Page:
EnglishEdit

EtymologyEdit

Attested since about 1650, from gut (belly) +‎ -le. Possibly influenced by guzzle.

PronunciationEdit

  • IPA(key): /ˈɡʌ.t(ə)l/, [ˈɡʌ.ɾl̩]
  • (file)
  • Rhymes: -ʌtəl
  • (file)

VerbEdit

guttle (third-person singular simple present guttles, present participle guttling, simple past and past participle guttled)

  1. (archaic, transitive, intransitive) To eat voraciously; to swallow greedily.
    Synonyms: gorge, gobble, gormandize, wolf down
    • c. 1692, Dryden, Translations From Persius, The Sixth Satire of Pursius:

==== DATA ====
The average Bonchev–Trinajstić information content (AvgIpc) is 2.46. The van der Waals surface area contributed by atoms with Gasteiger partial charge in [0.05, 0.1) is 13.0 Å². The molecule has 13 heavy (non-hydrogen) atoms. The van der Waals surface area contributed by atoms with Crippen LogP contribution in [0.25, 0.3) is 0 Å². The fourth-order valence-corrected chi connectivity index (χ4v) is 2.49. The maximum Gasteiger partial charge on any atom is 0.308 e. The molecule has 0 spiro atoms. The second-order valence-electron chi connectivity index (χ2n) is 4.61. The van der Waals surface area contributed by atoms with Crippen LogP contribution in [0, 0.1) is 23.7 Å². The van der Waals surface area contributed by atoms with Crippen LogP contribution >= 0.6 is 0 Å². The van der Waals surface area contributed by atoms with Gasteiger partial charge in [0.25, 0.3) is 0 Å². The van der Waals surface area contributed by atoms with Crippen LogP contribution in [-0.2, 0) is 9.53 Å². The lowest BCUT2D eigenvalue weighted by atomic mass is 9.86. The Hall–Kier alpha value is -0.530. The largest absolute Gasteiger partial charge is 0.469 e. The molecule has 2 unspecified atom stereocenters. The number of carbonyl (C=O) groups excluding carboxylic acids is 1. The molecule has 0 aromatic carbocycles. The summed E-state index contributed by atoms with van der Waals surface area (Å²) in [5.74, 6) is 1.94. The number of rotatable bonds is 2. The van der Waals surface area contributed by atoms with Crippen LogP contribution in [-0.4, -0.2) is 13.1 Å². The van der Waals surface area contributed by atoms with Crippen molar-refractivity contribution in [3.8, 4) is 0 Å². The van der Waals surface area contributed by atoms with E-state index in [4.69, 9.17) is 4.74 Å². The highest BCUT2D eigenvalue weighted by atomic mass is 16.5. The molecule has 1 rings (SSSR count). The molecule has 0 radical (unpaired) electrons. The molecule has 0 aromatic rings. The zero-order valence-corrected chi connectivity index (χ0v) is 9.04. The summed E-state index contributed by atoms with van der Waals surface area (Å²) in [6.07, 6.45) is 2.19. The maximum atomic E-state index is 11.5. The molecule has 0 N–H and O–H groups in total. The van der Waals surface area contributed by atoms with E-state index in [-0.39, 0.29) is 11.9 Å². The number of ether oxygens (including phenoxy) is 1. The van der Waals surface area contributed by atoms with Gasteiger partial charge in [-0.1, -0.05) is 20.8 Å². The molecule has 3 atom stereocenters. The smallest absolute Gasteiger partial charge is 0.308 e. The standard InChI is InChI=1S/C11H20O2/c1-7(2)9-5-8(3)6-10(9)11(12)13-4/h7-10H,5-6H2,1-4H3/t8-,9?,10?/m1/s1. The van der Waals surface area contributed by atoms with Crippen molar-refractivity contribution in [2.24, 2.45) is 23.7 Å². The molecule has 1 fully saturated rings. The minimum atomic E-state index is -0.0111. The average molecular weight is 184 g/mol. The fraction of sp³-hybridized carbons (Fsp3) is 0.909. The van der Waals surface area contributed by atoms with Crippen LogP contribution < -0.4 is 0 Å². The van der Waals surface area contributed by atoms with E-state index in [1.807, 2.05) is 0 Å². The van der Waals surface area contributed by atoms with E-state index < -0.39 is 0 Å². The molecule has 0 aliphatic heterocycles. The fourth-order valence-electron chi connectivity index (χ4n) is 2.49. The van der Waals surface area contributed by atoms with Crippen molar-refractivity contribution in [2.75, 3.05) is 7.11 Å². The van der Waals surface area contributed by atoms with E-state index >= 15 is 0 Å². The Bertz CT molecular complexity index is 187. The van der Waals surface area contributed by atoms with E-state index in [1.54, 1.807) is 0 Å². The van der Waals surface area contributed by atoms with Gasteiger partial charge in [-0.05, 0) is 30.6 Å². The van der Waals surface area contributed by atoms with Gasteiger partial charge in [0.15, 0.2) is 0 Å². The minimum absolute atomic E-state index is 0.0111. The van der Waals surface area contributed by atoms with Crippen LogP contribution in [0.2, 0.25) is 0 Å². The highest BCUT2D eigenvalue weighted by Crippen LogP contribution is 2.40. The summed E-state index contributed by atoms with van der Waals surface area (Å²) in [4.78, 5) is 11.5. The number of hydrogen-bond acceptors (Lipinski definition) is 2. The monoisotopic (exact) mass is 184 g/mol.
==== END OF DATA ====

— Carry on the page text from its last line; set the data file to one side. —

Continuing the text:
His jolly brother, opposite in sense, / Laughs at his thrift; and lavish of expence / Quaffs, crams, and guttles, in his own defence.
    • 1890s, Poverty Knock:
      I know I can guttle, when I hear my shuttle, go poverty, poverty knock.
  2. To swallow.
    • 1692 Sir Roger L'Estrange, Fables Of Aesop And Other Eminent Mythologists:
      The fool spit in his porridge, to try if they'd hiss : they did not hiss, and so he guttled them up, and scalded his chops
  3. (Britain, dialectal, Northern England) To make a bubbling sound.
  4. (Britain, dialectal, Scotland) To remove the guts from; eviscerate.

Derived termsEdit

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